Canapes finished, it was time to focus on the main event and my five knives and five forks We each had a crusty bread roll to eat, with dishes of olive oil placed strategically along the table for dipping. I love breaking a fresh crusty bread roll apart with my fingers, don’t you? I definitely did not want to use up valuable tummy space on bread, so I didn’t eat it all.

New Norcia bread roll, innards

I’m not a wine drinker (not a drinker at all, in fact), so I won’t comment on the wines other than say that my dining companions enjoyed them very much. Juji was impressed by how well the wines matched the food.

Goats cheese, bunya nut, tortilla by Kiren Mainwaring, Dear Friends
I really wasn’t sure what to expect of the first course – I’d never eaten bunya nut (a bush food native to Queensland), and the inclusion of “tortilla” sounded kind of random. But I was surprised by this dish, and really enjoyed it. In a mini tortilla basket there was two pieces of bunya nut, shredded lettuce and tomato, all topped with goats cheese. The flavour was Mexican-style, and very tasty. The bunya nut reminded me of water chestnut, although not as crisp – I liked it. We were told later by MC Max that chef Kiren Mainwaring makes his own goats cheese from local fresh goat milk.

Goats cheese, bunya nut, tortilla by Kiren Mainwaring of Dear Friends

Snow crab, scampi, scallop by Todd Stuart, Bouchard
This dish was presented in two parts: fresh scampi and scallop wrapped in a strip of leek, then steamed and topped with microherbs; and a mound of crab meat mixed with ribbons of finely sliced cabbage, all tossed in fresh herbs, topped with a crispy little pastry cigar. As I took the photo, a foamy sauce trickled out of the pastry – it had a light citrus flavour. The seafood was all perfectly, delicately, just cooked and tasted beautifully fresh.

Snow crab, scampi, scallop by Todd Stuart of Bouchard

Porcini and spinach rotolo by Jason Jujnovich, Divido
As soon as this dish was placed before me I sank into a heavenly golden place that smelled of warm brown butter and parmesan cheese. I declared to Jac: “From today, all our butter shall be brown!” I loved everything about this dish – the layers of silky pasta rolled with soft spinach, cheese and porcini mushrooms. It was like a buttery pasta swiss roll. I loved that the mushrooms weren’t too finely chopped – you could still give them a good chew and really enjoy their taste and texture. And there was more crackling – the wonderful crackling of the crispy fried sage leaves under my teeth. I declared to Jac: “And from today, all our sage shall be fried!” This dish is on the menu at Divido; I’d love to dine there sometime. This was probably my favourite dish of the evening. I’ve been thinking fondly of that brown buttery golden pasta ever since this meal.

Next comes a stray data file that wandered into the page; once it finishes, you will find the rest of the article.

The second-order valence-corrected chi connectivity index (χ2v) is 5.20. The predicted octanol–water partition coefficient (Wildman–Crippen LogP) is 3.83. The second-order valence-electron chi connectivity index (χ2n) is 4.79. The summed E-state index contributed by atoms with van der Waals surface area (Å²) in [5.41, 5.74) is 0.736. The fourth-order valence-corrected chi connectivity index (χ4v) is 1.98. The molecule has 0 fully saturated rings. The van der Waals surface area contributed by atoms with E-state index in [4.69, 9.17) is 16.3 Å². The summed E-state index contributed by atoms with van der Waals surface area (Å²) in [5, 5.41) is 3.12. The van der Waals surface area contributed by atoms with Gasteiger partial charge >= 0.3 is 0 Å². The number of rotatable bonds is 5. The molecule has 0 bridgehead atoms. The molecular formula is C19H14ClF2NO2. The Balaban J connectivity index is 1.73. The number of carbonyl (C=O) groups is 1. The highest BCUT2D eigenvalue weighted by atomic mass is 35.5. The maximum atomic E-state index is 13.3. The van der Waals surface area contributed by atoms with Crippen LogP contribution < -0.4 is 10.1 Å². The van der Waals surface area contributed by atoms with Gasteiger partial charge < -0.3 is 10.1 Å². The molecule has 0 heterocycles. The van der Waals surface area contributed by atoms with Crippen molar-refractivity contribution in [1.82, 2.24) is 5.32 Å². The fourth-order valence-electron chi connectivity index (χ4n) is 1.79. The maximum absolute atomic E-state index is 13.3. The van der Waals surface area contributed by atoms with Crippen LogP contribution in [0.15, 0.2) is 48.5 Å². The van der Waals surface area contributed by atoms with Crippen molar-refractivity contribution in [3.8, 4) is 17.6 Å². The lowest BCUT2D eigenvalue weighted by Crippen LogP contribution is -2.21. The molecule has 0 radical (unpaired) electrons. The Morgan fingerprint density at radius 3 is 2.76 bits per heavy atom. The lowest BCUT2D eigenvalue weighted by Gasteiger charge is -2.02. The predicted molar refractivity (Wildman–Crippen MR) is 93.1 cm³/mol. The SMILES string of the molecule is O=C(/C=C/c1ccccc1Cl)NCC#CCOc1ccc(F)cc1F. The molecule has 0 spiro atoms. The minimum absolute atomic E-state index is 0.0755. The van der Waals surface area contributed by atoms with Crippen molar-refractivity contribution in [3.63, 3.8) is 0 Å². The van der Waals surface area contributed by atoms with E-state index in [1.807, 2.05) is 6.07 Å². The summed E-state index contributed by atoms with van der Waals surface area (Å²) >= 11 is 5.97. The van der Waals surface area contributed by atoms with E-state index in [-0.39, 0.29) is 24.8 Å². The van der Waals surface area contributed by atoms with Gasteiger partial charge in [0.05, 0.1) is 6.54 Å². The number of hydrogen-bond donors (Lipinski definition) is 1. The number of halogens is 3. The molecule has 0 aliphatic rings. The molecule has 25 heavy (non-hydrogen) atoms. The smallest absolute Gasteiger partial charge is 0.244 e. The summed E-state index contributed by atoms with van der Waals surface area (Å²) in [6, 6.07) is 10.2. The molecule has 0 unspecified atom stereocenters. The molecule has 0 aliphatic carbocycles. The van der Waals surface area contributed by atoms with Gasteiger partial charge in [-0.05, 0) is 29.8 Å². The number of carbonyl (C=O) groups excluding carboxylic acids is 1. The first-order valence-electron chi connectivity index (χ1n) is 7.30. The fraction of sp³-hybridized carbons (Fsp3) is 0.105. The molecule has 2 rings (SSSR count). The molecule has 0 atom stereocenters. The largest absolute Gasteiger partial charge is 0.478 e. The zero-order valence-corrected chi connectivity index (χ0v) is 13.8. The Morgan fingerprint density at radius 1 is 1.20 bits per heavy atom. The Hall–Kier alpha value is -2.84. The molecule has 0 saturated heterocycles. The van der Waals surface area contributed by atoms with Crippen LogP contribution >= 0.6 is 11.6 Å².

Porcini and spinach rotolo by Jason Jujnovich of Divido

Salmon, rabbit, beetroot by Stephen Clarke, Clarke’s of North Beach
The salmon, rabbit and beetroot dish was for me the most visually and texturally interesting of all the dishes. And on this dish was the single most delicious item of any of the six plates: the spherical crumbed rabbit croquette (well, I said “rabbit ball”).

Salmon, rabbit, beetroot by Stephen Clarke of Clarke's of North Beach

After dinner, during the Q&A in which we were invited to ask any of the chefs a question, chef Stephen Clarke revealed the secret to that tasty rabbit ball – you confit the rabbit leg and then shred the meat very finely, add mashed potato and a pear and vanilla jam. He told us his objective was to create a very tasty morsel that would “send the flavours crazy in your mouth”. Chef Stephen, it was a delicious success! It was so good I wished it was bigger – it was like the size of a big marble, slightly smaller than a ping pong ball – I wanted a tennis ball – no, a basketball!